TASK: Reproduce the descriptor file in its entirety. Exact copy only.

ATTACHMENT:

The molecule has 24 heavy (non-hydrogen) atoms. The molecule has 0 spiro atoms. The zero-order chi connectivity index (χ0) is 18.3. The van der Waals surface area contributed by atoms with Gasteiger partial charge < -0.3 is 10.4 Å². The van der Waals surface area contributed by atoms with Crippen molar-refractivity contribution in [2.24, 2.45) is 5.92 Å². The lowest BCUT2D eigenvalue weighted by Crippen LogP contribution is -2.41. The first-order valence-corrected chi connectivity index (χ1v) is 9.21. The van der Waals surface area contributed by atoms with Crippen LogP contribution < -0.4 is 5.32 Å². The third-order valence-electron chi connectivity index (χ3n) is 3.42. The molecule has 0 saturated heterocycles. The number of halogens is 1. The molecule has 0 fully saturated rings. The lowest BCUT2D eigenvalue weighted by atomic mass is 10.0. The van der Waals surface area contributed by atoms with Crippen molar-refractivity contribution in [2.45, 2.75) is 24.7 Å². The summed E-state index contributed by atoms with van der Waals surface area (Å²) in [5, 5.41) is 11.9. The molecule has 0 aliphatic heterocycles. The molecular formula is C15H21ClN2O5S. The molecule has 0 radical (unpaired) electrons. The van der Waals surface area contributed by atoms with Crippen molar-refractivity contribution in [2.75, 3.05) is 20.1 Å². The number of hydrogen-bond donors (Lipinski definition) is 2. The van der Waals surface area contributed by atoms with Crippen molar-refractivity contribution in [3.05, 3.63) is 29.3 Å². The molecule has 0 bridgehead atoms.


The molecule has 24 heavy (non-hydrogen) atoms. The molecule has 0 spiro atoms. The zero-order chi connectivity index (χ0) is 18.3. The van der Waals surface area contributed by atoms with Gasteiger partial charge < -0.3 is 10.4 Å². The van der Waals surface area contributed by atoms with Crippen molar-refractivity contribution in [2.24, 2.45) is 5.92 Å². The lowest BCUT2D eigenvalue weighted by Crippen LogP contribution is -2.41. The first-order valence-corrected chi connectivity index (χ1v) is 9.21. The van der Waals surface area contributed by atoms with Crippen LogP contribution < -0.4 is 5.32 Å². The third-order valence-electron chi connectivity index (χ3n) is 3.42. The molecule has 0 saturated heterocycles. The number of halogens is 1. The molecule has 0 fully saturated rings. The lowest BCUT2D eigenvalue weighted by atomic mass is 10.0. The van der Waals surface area contributed by atoms with Crippen molar-refractivity contribution in [2.45, 2.75) is 24.7 Å². The summed E-state index contributed by atoms with van der Waals surface area (Å²) in [5, 5.41) is 11.9. The molecule has 0 aliphatic heterocycles. The molecular formula is C15H21ClN2O5S. The molecule has 0 radical (unpaired) electrons. The van der Waals surface area contributed by atoms with Crippen molar-refractivity contribution in [2.75, 3.05) is 20.1 Å². The number of hydrogen-bond donors (Lipinski definition) is 2. The van der Waals surface area contributed by atoms with Crippen molar-refractivity contribution in [3.05, 3.63) is 29.3 Å². The molecule has 0 bridgehead atoms.